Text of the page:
Biofuels. Big potential for some...but big risks too

Oct 2008

Record breaking oil prices have reinforced an existing push to reduce dependence on foreign oil, and a number of countries are turning to biofuels as a means of enhancing energy security. Concerns about climate change have also led to increasing support for the biofuels sector. Brazil, the European Union, and the United States, among others, have policies that promote greater production of sugarcane, maize, and starch crops for ethanol, as well as oilseeds for biodiesel.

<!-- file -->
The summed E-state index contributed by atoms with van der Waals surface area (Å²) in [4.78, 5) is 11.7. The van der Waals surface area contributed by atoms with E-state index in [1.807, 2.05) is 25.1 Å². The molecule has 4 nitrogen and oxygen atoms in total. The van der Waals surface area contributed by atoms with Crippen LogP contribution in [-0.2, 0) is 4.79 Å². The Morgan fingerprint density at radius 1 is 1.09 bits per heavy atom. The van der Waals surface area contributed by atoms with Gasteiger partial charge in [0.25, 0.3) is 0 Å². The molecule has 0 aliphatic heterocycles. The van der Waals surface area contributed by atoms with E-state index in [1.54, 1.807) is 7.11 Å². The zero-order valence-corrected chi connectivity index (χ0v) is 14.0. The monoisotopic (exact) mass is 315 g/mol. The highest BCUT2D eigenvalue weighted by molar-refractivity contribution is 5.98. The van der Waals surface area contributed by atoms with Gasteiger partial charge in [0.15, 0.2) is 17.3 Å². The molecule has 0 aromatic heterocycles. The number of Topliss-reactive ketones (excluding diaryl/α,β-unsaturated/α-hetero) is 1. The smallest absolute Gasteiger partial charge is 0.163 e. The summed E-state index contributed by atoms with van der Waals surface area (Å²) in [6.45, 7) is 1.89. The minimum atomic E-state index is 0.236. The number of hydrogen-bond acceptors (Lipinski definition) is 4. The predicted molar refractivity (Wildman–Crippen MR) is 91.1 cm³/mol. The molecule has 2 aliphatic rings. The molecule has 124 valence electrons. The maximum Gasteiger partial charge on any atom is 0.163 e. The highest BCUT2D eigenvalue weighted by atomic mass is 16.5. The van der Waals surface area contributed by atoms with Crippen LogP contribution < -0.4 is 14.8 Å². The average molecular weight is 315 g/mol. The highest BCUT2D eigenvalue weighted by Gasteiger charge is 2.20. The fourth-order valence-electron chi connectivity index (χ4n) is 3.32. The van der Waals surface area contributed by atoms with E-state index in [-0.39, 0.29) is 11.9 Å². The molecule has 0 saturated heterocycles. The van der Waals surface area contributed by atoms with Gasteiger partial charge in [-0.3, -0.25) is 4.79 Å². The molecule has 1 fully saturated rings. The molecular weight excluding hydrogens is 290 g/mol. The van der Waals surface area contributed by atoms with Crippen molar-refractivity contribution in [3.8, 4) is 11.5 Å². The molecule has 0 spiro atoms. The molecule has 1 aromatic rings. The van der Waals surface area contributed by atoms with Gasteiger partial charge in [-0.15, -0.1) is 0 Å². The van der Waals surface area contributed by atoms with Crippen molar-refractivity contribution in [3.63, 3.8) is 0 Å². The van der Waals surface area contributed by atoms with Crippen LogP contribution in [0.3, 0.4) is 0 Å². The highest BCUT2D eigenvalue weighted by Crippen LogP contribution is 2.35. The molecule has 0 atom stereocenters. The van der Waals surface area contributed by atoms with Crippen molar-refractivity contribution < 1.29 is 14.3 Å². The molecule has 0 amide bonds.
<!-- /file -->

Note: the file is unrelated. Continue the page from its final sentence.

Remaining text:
But this growing demand for maize and other feedstock crops to produce biofuels has also been an important driver of surging food prices worldwide. The interaction of spiraling oil and food prices—and its often harmful impact—underlines the urgent need for national biofuel strategies based on thorough
assessments of likely positive and negative economic, social, and environmental outcomes.
Brazil and the United States accounted for almost 90 percent of global ethanol production—50 billion liters—in 2007. In the same year, the EU countries produced nearly 60 percent of world’s total biodiesel output of 9.6 billion.

By: World Bank Institute

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